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Hotel Halbrook


  • Dickson began as a railroad town that was not in existence at the outbreak of the Civil War.  The railroad extended only as far West from Nashville as Kingston Springs - 23 miles away from where you stand now.  During the war, however, the Union army extended the railroad to the Tennessee River in order to facilitate transportation between Nashville and the river.  This enabled a community to grow around the Mile Post 42 watering stop for the trains.


  • In 1912 Joel T. Halbrook, a prominent local businessman, purchased the frame hotel that had been on this site, tore it down, and constructed a larger brick hotel with all of the modern conveniences.  The hotel was completed in 1913 and boasted steam radiator heat, electric lights, running water, and indoor bathrooms for patrons.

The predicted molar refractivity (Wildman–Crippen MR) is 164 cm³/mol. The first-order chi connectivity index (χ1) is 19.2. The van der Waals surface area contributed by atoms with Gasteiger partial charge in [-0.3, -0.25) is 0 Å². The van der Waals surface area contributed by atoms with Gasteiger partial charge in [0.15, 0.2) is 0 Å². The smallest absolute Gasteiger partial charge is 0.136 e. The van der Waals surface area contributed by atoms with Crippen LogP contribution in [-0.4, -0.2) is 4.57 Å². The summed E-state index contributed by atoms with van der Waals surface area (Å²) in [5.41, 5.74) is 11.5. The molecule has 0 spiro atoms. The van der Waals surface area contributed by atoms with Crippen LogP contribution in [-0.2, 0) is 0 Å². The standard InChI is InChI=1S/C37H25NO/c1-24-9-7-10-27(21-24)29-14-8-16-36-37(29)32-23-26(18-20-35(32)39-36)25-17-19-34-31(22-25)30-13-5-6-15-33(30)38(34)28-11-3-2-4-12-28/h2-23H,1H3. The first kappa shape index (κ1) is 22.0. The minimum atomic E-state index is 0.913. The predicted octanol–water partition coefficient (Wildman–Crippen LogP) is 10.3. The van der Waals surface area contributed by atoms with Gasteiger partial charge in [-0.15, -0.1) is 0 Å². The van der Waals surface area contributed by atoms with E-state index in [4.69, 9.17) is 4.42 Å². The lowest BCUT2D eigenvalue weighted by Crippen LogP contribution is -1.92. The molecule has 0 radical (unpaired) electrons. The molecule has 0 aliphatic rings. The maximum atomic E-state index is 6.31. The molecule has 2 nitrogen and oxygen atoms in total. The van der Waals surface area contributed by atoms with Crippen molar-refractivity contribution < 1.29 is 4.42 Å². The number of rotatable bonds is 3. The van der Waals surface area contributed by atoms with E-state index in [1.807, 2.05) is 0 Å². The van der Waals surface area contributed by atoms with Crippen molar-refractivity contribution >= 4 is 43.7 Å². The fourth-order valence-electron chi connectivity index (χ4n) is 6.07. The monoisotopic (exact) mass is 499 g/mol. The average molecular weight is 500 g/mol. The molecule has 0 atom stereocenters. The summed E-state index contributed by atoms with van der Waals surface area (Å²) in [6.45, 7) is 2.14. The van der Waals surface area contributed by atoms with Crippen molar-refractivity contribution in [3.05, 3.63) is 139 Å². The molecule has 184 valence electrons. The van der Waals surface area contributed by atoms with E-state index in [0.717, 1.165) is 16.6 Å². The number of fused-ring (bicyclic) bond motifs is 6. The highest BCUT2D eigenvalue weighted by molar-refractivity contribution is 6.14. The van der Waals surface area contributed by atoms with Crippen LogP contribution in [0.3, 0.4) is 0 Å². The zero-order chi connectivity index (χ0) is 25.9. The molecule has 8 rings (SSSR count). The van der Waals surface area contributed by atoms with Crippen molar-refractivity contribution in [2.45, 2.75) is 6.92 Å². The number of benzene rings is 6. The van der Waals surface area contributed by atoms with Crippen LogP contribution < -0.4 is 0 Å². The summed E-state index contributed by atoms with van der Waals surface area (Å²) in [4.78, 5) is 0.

• During the 1920's the price of a room was 75 cents with a hot bath available for an extra 2 cents. 


  • Robert and Maybelle Clement were the hotel managers in 1920, and living in the Manager's Suite on the first floor when their first son, Frank Goad Clement, was born.  Frank G. Clement went on to become the longest-serving Governor in Tennessee's modern history.


  • Frank Clement was elected in 1952 and was the youngest Tennessee Governor in modern times.  He served three terms as governor of Tennessee.  He also delivered the keynote speech at the 1956 Democratic National Convention.  As governor he established the mental health system in Tennessee and initiated the program to provide all Tennessee school children with text books. 


  • One of Governor Clement's greatest achievements was to lead Tennessee peacefully through the process of integrating the public schools.


  • The building was placed on the National Register of Historic Places as a state-owned historic site in 1990, and the museum officially opened in June 2009.  This building is one of few remaining examples in Tennessee of a rural railroad hotel.



Ice Storm of 1951 - Hotel Halbrook is on the left across the train tracks

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